There’s SOME financial gain—there has to be, it’s my only source of income! I do this for a living now, which is tough to say the least, but it’s just about viable. The real reward is unending positive feedback from people on each successive release, paired with repeat buyers and regular customers who basically buy everything I put out, which would seem to indicate that the label now has a good reputation for picking up interesting groups.

A massive reward for me is the sound of the records. Most of them we actually recorded ourselves, starting off on a cassette 8-track machine, graduating to a half-inch 8-track reel-to-reel about 5 years ago. I’ve got a home studio set up, crude and basic but effective. It also functions as a side-project to the label, if I record something I won’t (or can’t) put out....the label doesn’t really deal with LPs anymore (I just LOVE singles!!), so for instance, The Baron Four just tracked an LP’s worth of material with me, but someone other than State will put it out.

Releases selling out is also a buzz; although I wholeheartedly believe in EVERYTHING we’ve put out, it’s validated by people actually buying the things!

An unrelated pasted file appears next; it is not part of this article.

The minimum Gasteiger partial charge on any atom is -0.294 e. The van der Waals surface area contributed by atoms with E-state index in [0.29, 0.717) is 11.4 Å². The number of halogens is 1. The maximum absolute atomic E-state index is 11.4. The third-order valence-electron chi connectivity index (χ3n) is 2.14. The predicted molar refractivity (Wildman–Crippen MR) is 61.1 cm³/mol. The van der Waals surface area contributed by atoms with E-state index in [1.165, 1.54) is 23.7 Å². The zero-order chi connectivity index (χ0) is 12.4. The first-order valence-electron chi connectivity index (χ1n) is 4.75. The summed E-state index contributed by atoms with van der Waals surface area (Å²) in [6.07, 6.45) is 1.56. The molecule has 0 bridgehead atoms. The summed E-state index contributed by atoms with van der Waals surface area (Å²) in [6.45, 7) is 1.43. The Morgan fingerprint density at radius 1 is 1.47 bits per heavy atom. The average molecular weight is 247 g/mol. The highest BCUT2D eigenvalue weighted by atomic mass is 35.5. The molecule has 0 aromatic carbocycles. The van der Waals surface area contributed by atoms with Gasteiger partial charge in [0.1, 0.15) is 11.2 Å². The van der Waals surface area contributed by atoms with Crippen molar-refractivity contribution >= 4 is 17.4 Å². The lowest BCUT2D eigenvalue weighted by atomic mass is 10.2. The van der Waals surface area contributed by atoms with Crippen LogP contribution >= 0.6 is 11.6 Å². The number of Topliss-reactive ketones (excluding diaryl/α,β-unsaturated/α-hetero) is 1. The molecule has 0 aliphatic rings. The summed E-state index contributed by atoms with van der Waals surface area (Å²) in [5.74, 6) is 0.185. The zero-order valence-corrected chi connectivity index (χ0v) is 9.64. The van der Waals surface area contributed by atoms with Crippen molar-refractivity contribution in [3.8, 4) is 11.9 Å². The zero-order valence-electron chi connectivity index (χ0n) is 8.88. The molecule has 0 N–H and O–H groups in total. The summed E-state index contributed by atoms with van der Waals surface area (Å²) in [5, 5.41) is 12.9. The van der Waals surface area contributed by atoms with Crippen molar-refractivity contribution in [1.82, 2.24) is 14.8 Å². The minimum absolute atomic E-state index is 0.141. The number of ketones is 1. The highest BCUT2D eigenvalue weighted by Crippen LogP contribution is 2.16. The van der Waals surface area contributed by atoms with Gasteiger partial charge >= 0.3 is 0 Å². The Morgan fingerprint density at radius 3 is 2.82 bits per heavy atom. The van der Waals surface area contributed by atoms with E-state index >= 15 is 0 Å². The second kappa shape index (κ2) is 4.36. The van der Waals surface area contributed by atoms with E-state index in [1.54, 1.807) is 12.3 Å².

The other huge positive for me is the packaging and presentation of the releases...little things like finding a company that will press 7” records with an old-style push-out centre...having a print firm that can accommodate laminated flipback sleeves and produce our wonderful Parlophone-style company bags...the heavyweight vinyl runs we did for a while...the rubber-stamped plain sleeves...the hand-numbered postcards...

Debbie: What can we look forward to from State in the very near future?

Next on the list is a killer 45 from French garage/soul band, The Missing Souls (‘Sweet, Sweet Sadie’ b/w ‘The Alligator), due out 18th July. After that is the “comeback” single from The Embrooks (‘Nightmare’ b/w ‘Helen’), which should be out late August... other things in the pipeline include further singles with Les Grys-Grys and The Beatpack, either later in the year or early 2017.

Debbie: In terms of the garage/beat (and associated genres) scene, how do you feel it's faring just now? 

Things seem like they’re in a good place right now, in terms of the ‘scene’ (not sure you can really call it that...) ...there are certainly some great groups doing the rounds now, alongside some older muckers (myself included!) who never lost faith. The ‘return’ of vinyl (I know—it never went away, but in mainstream terms) I think has had a positive effect on the smaller labels and groups, although everyone’s now fighting for pressing time/space with the majors, but we’re getting there. The various festivals in the UK and Europe (Hipsville, Franklin Fest, Funtastic, Purple Weekend etc etc) all seem to be flourishing, and there are plenty of younger people attending, hungry for something outside the narrow confines of media-fed listening.

Hoorah to that! A lot to look forward to. Thanks to Mole for taking the time out to chat. You can find State Records here... http://staterecs.com/